Pilebuck, your probably correct and I'm just over conservative. My concern when running WOT for extended periods is turbo temperature. We're putting an EGT sensor on this one to give us an idea of how much load is being applied and how hard the engine is working. I typically have found the best fuel economy between 3200-3700rpm and engine temp stays the same throughout this range. When going 3800 or greater the engine temp comes up. It's still within normal range but fuel efficiency is slightly less. The EGT sensor will give me a better idea of how hard the engine is working and how long to sustain WOT. Excess heat on the turbo is what kills their life expectancy. With the 250hp and 212 combo, we see 30mph @ 6gph running 3400 in a boat that was bigger then the sportjon. I expect this boat to weight much less so with the 190hp and 212 running the same impeller we should see equal or even better performance at 3400rpm.

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    Quote Originally Posted by Halibutgrove View Post
    We're putting an EGT sensor on this one to give us an idea of how much load is being applied and how hard the engine is working.
    If you can, be sure to put your EGT sensor post turbo. They can be placed a number of different ways/places, but to me the idea is to know the maximum heat coming from the cylinders. If you put it pre turbo, you need a boost gauge to calculate the block temperature. Few things are worse than having a cylinder "melt" from high tempertures! The advantage I see in a boat vrs my truck is that you have an unlimited amount of cold water within inches of your engine at all times. Turbos run best with cold air, so maybe you could figure a way to use the river/ocean water to cool the air going into the turbo :-)
    "...and then Jack chopped down the beanstock, adding murder and ecological vandalism to the theft, enticement and vandalism charges already mentioned, but he got away with it and lived happily ever after without so much as a guilty twinge about what he had done. Which proves that you can be excused just about anything if you're a hero, because no one asks the inconvenient questions." Terry Pratchett's The Hogfather

  11. #11

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    Quote Originally Posted by Roger45 View Post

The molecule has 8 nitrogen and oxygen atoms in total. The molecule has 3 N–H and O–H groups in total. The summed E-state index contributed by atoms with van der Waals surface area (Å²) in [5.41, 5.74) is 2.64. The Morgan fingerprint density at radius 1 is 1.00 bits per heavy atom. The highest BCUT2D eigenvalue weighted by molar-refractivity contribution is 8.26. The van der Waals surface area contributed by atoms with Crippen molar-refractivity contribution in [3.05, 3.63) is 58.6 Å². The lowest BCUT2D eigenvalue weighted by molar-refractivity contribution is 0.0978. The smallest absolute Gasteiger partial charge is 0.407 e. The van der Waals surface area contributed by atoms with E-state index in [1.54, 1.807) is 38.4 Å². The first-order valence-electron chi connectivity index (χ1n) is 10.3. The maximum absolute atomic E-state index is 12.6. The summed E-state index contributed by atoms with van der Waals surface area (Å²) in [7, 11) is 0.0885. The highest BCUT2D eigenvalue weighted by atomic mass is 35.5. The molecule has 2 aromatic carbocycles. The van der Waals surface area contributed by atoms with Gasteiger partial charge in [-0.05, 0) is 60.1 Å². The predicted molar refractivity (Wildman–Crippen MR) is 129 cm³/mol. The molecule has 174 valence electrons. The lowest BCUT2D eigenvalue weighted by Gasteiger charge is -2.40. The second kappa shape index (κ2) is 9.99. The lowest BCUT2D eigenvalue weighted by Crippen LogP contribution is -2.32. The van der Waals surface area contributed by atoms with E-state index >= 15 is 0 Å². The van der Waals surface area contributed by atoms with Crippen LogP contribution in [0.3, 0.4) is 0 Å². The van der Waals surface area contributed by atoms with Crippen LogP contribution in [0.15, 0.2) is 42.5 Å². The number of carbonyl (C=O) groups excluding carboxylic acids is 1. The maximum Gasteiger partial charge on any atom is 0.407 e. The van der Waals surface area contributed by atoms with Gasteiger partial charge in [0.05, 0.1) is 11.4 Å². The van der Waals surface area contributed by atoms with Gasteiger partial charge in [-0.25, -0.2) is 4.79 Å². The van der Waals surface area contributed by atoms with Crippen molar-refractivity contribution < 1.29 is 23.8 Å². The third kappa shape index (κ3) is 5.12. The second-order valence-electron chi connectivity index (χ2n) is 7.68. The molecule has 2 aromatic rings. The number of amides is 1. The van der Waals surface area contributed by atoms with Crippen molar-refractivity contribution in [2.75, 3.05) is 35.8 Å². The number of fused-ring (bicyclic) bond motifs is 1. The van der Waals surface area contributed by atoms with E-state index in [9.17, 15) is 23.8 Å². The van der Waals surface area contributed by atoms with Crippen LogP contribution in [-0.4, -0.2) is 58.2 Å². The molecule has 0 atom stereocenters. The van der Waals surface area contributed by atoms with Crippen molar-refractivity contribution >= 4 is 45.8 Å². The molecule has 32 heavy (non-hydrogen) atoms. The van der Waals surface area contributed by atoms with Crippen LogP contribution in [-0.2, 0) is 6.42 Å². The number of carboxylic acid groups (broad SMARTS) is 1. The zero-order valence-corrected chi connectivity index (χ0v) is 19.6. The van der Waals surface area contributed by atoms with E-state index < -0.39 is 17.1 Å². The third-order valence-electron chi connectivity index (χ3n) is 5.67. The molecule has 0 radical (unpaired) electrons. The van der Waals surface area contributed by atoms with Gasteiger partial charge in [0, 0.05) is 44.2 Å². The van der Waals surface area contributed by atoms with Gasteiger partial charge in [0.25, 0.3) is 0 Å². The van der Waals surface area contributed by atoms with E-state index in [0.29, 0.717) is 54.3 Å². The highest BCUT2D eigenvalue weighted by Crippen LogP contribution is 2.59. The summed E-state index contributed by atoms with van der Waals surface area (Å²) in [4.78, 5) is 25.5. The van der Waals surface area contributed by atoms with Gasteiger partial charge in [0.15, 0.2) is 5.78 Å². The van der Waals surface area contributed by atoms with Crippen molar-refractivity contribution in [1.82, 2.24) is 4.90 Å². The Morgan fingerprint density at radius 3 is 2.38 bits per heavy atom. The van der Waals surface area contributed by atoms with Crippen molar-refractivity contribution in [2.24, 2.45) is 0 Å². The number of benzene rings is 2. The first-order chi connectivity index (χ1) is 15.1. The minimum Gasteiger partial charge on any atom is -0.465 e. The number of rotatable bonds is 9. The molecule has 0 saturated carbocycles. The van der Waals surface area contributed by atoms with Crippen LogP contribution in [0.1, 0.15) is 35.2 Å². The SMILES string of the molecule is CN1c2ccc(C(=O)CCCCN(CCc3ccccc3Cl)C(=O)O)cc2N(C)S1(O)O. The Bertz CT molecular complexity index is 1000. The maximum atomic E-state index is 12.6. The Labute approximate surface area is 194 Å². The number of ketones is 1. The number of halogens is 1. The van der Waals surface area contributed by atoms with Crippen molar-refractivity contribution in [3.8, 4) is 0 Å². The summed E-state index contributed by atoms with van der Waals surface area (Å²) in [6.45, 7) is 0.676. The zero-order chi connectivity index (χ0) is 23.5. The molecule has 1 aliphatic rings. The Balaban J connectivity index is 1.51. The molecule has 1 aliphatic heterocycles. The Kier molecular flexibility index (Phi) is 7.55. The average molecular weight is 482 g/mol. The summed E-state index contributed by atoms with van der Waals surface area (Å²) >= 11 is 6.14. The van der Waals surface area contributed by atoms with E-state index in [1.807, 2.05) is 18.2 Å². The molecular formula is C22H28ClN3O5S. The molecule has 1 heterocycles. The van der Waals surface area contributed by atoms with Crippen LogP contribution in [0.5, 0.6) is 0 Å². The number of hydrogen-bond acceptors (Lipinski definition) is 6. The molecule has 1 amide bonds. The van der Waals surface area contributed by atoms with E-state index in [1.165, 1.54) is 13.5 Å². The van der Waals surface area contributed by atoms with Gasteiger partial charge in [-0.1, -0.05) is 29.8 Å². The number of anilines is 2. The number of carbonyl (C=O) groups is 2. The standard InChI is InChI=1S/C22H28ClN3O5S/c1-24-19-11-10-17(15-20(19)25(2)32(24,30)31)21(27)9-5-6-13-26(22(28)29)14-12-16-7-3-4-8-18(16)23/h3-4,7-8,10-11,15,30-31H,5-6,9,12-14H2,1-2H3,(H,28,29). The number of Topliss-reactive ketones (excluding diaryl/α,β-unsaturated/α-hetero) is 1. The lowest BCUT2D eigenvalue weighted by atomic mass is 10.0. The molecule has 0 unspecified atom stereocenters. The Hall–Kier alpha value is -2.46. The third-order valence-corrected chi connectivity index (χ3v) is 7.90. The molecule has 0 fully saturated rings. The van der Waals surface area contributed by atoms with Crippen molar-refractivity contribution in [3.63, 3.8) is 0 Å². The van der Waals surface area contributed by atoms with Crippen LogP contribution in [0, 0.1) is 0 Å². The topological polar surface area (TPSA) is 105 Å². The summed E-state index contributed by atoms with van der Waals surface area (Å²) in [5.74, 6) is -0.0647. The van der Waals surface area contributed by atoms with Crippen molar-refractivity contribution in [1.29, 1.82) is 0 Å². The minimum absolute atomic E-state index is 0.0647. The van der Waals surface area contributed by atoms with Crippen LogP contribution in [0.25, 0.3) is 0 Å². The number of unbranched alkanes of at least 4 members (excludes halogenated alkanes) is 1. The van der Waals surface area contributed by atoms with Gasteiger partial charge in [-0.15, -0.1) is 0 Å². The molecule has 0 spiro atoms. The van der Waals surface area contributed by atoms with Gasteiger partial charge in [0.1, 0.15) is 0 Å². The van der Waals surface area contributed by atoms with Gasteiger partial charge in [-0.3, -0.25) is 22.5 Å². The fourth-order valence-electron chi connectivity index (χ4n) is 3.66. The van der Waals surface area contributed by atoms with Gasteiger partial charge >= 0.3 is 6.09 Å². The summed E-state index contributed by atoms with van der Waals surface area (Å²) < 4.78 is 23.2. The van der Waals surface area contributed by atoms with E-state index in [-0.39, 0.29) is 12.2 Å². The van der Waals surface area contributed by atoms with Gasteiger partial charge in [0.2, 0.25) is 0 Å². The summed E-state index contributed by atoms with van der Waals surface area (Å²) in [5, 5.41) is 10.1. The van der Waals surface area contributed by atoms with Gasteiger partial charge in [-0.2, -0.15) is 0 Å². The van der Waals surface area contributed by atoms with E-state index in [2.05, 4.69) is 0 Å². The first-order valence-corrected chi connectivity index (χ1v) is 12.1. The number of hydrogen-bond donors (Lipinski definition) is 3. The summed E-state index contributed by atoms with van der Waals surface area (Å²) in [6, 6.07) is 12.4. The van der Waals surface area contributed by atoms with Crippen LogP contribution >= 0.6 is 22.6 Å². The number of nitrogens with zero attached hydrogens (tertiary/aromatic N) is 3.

If you can, be sure to put your EGT sensor post turbo. They can be placed a number of different ways/places, but to me the idea is to know the maximum heat coming from the cylinders. If you put it pre turbo, you need a boost gauge to calculate the block temperature. Few things are worse than having a cylinder "melt" from high tempertures! The advantage I see in a boat vrs my truck is that you have an unlimited amount of cold water within inches of your engine at all times. Turbos run best with cold air, so maybe you could figure a way to use the river/ocean water to cool the air going into the turbo :-)
    The exhaust manifold comes with an 1/8 port just under the turbo so we'll get an idea of maximum heat coming from the cylinders before the turbo. The turbo air charge is after cooled with a cooler but I agree, if guy was wanting to ensure maximum or consistent performance running the ambient air through a precooler wouldn't hurt. Especially with our cold water temps. Im not however, sure it would be worth the added expense and weight.

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    Quote Originally Posted by Roger45 View Post
    If you can, be sure to put your EGT sensor post turbo. They can be placed a number of different ways/places, but to me the idea is to know the maximum heat coming from the cylinders. If you put it pre turbo, you need a boost gauge to calculate the block temperature. Few things are worse than having a cylinder "melt" from high tempertures! The advantage I see in a boat vrs my truck is that you have an unlimited amount of cold water within inches of your engine at all times. Turbos run best with cold air, so maybe you could figure a way to use the river/ocean water to cool the air going into the turbo :-)
    here is a water cooled turbo
    it runs very cool as you can see from the pix
    i took the temp after a wot run then lifted the hood and used the laser heat gun


  13. #13

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    Quote Originally Posted by jbm View Post
    here is a water cooled turbo
    it runs very cool as you can see from the pix
    i took the temp after a wot run then lifted the hood and used the laser heat gun

    Are they cooling that turbo with raw water or fresh water glycol cooling system? At 57C I assume thats raw water and not engine coolant. Our current turbos are oil lubricated and cooled but their coming out with a fresh water cooled version this spring. Keeping the turbo cool is definitely good.

  14. #14
    Member Roger45's Avatar